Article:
Till Kinstler: understanding libraries for better software development

I do software development for libraries. I help them getting on the web, to become part of this great, global virtual library and be usable for people on the net.

Over the years I have built up a broad knowledge on technology, data formats, processes, work flows etc. in libraries. But sometimes I feel, I still don’t understand how libraries really work and what they really do 🙂 (beyond the obvious, like lending books, giving reference, helping to find knowledge resources etc.). How do libraries “see” themselves? What is their spirit, what drives them? In my daily work at a service centre of a library consortium I only get a limited and filtered view of libraries. So understanding libraries better, will help me making better software for libraries.

I think, cycling for libraries will be a great opportunity to get more insight into these questions.

Till Kinstler
Gemeinsamer Bibliotheksverbund (GBV)

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There are 2 comments. Add yours.

  1. patrick

    Hi Till, send me a link to some of the work you have done. I’d like to take a look and see your perspective. thanks, Patrick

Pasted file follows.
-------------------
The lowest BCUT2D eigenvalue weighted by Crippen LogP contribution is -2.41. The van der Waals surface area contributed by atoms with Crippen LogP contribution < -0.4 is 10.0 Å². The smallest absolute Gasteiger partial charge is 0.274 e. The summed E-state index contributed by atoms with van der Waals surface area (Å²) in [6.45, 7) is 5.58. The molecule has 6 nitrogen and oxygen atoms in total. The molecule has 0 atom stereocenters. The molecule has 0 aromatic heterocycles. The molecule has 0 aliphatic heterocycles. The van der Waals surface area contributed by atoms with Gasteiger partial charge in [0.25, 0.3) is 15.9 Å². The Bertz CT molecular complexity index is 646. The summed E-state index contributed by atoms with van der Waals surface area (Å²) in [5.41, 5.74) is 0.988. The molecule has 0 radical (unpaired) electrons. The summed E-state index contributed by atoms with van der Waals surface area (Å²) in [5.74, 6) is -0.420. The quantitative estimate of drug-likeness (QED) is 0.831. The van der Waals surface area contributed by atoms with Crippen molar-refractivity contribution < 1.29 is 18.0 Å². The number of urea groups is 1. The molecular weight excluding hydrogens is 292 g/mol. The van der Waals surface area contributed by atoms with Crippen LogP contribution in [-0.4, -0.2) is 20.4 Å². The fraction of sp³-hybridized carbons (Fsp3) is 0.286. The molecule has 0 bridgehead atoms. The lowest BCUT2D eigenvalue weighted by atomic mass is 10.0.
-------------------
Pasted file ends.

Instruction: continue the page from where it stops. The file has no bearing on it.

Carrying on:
• Some of my work goes into open source “discovery interface” VuFind: http://vufind.org/
      That relates in many ways to the first of your homework questions 🙂
      I think, the point is not to emulate Google, but to open up libraries to the web (and with that even to Google, being part of the web)…
      For example we built an application on top of VuFind to make the library service DFG Nationallizenzen discoverable on the web: “Suchkiste” (http://finden.nationallizenzen.de/). DFG Nationallizenzen is a large, diverse collection of digital material licensed by libraries from publishers (about 100 million digital objects: articles, ebooks, dictionaries, …). Access is free for everyone with a postal address in Germany (after registration).
      Because Suchkiste is harvestable by web search engines and linkable on the web, about 2/3 of the traffic originates on “the web” (eg. Google). So it drives users from the web to a library service (Nationallizenzen)…
      Discovery happens else/everywhere. The important point is to provide (free and convenient(!)) access to discovered resources through libraries. To do that, libraries need “to be” where discovery happens (eg. on the web).
      So you are right: We don’t need to build small library Googles (like some so called discovery interfaces aim to be). But we need to provide links from discovery to services/access. “Link” is the essential word here. So bringing libraries to the web means, make them “linkable”… Discovery interfaces done right can help with that (and provide the “mini Google” service on top, for those who need/want that)… Linked data (done right) might be the next step in that direction…

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